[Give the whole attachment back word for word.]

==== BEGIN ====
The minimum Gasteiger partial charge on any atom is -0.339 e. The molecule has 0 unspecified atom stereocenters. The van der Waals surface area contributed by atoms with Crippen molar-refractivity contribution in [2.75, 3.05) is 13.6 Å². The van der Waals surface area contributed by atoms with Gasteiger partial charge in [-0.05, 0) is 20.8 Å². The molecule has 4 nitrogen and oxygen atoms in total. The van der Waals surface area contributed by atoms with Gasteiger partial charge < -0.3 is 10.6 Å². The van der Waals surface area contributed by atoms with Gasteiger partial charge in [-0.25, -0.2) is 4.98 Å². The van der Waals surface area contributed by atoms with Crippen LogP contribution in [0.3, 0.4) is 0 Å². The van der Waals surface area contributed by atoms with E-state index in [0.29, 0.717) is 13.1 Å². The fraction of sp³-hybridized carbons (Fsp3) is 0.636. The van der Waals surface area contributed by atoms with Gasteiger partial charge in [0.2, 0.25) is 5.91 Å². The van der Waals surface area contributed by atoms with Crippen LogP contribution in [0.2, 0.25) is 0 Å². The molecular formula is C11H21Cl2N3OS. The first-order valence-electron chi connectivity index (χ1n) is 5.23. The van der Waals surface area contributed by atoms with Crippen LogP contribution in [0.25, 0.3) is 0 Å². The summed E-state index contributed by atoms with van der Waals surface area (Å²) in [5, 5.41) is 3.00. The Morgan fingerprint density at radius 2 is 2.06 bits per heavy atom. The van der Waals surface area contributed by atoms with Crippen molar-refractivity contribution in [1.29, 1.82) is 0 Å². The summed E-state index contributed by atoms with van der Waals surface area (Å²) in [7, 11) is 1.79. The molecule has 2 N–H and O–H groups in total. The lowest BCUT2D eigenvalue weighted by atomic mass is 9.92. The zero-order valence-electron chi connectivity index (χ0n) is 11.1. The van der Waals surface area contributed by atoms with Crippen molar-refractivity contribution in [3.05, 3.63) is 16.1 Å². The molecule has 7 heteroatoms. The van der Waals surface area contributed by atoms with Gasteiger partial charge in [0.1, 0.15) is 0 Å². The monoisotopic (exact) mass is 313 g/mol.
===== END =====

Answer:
The minimum Gasteiger partial charge on any atom is -0.339 e. The molecule has 0 unspecified atom stereocenters. The van der Waals surface area contributed by atoms with Crippen molar-refractivity contribution in [2.75, 3.05) is 13.6 Å². The van der Waals surface area contributed by atoms with Gasteiger partial charge in [-0.05, 0) is 20.8 Å². The molecule has 4 nitrogen and oxygen atoms in total. The van der Waals surface area contributed by atoms with Gasteiger partial charge < -0.3 is 10.6 Å². The van der Waals surface area contributed by atoms with Gasteiger partial charge in [-0.25, -0.2) is 4.98 Å². The van der Waals surface area contributed by atoms with Crippen LogP contribution in [0.3, 0.4) is 0 Å². The van der Waals surface area contributed by atoms with E-state index in [0.29, 0.717) is 13.1 Å². The fraction of sp³-hybridized carbons (Fsp3) is 0.636. The van der Waals surface area contributed by atoms with Gasteiger partial charge in [0.2, 0.25) is 5.91 Å². The van der Waals surface area contributed by atoms with Crippen LogP contribution in [0.2, 0.25) is 0 Å². The molecular formula is C11H21Cl2N3OS. The first-order valence-electron chi connectivity index (χ1n) is 5.23. The van der Waals surface area contributed by atoms with Crippen LogP contribution in [0.25, 0.3) is 0 Å². The summed E-state index contributed by atoms with van der Waals surface area (Å²) in [5, 5.41) is 3.00. The Morgan fingerprint density at radius 2 is 2.06 bits per heavy atom. The van der Waals surface area contributed by atoms with Crippen molar-refractivity contribution in [1.29, 1.82) is 0 Å². The summed E-state index contributed by atoms with van der Waals surface area (Å²) in [7, 11) is 1.79. The molecule has 2 N–H and O–H groups in total. The lowest BCUT2D eigenvalue weighted by atomic mass is 9.92. The zero-order valence-electron chi connectivity index (χ0n) is 11.1. The van der Waals surface area contributed by atoms with Crippen molar-refractivity contribution in [3.05, 3.63) is 16.1 Å². The molecule has 7 heteroatoms. The van der Waals surface area contributed by atoms with Gasteiger partial charge in [0.1, 0.15) is 0 Å². The monoisotopic (exact) mass is 313 g/mol.